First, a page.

The Design and Analysis of Hydroprops

The methods behind the propeller design and analysis pages can be used to design and analyze propellers operating in air as well as fully submerged in water. The differences between air and water are reflected by different values for density, viscosity and the speed of sound. Generally, the density of water is approximately 1000 times the density of air. Additionally hydrofoils as well as propellers are plagued by the phenomenon of cavitation. As soon as the local pressure drops below the vapor pressure, the water starts to boil. This means, that the maximum allowable lift coefficient of hydrofoils (e.g. on a propeller blade) is usually much lower than for an airfoil.

Altitude H
[m]
density ρ
[kg/m3]
kin. Viscosity ν
[m2/s]
0 1.225 1.4645E-05
2500 0.957 1.7875E-05
5000 0.736 2.2088E-05
7500 0.557 2.7675E-05
10000 0.413 3.5231E-05
12500 0.287 4.9204E-05
15000 0.194 7.2981E-05

Table 1: Properties of air in the atmosphere.

Depth H
[m]
density ρ
[kg/m3]
kin. Viscosity ν
[m2/s]
speed of sound a
[m/s]
0 999.7 1.3053E-06 1447
100 999.8 1.3043E-06 1448
1000 1000.2 1.2959E-06 1463
2000 1000.7 1.2877E-06 1480
3000 1001.2 1.2806E-06 1497
4000 1001.6 1.2747E-06 1514
5000 1002.1 1.2700E-06 1532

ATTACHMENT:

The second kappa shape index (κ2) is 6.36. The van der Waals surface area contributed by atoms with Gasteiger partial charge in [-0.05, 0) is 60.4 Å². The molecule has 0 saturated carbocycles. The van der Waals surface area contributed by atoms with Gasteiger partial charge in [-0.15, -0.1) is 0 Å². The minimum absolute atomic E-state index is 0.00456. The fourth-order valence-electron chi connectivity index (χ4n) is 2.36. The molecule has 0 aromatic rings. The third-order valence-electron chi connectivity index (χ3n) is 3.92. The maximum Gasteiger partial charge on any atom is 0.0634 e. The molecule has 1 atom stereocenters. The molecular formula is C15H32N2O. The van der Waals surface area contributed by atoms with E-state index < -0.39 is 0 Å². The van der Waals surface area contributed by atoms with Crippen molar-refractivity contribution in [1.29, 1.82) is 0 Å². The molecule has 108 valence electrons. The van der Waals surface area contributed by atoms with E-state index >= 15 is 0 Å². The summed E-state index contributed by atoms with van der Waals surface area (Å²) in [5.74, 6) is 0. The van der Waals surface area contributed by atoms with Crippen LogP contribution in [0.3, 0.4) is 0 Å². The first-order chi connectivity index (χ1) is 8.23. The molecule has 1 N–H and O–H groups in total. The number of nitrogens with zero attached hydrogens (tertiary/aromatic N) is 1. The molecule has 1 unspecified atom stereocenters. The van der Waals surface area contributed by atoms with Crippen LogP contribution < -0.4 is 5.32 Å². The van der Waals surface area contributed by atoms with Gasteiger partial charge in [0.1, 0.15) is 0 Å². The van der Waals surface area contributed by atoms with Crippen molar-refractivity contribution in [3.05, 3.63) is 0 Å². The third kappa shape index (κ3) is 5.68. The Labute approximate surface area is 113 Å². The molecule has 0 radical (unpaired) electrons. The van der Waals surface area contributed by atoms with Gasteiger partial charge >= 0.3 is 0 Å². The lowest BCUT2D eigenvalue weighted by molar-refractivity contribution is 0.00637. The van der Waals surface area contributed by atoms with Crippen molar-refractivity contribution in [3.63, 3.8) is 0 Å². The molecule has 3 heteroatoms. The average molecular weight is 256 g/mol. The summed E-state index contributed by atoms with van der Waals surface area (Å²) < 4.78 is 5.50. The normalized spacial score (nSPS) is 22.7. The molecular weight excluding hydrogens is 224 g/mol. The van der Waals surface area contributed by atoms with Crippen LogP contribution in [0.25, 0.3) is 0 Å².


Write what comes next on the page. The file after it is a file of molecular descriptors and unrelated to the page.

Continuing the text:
Table 2a: Properties of water (salinity=0%).

Depth H
[m]
density ρ
[kg/m3]
kin. Viscosity ν
[m2/s]
speed of sound a
[m/s]
0 1078.7 1.5105E-06 1572
100 1078.8 1.5096E-06 1573
1000 1079.1 1.5018E-06 1587
2000 1079,6 1.4942E-06 1602
3000 1080,0 1.4876E-06 1617
4000 1080,4 1.4812E-06 1632
5000 1080,8 1.4778E-06 1647

Table 2b: Properties of water (salinity=10%).

Design

Power and thrust of a propeller depend directly on the density of the fluid into which the propeller is submerged. As the density of the fluid can be changed on the Options card, you can design a propeller without any special specification. Typically, seawater has a density of 1025 kg/m. This means, that a propeller, designed for air, will produce 1025/1.225 = 836.7 times the thrust when it is immersed into water. The same factor applies to the power consumption.

In order to avoid cavitation, the design lift coefficient should be fairly low, depending on the thickness of the airfoil and its velocity (pressure) distribution. Also, the vapor pressure depends strongly on the water temperature. As a rough rule of thumb, lift coefficients in the order of 0.2 (thick airfoil) to 0.4 (thin airfoil) should not be exceeded. This will lead to wide chord blades as they are common in marine applications.

Analysis

The analysis module can be used without changes. The resulting power and thrust coefficients can be used to calculate the power and thrust for any given fluid density.

See also

[Design a Prop]

[Considerations for Hydrofoils]

Last modification of this page: 21.05.18

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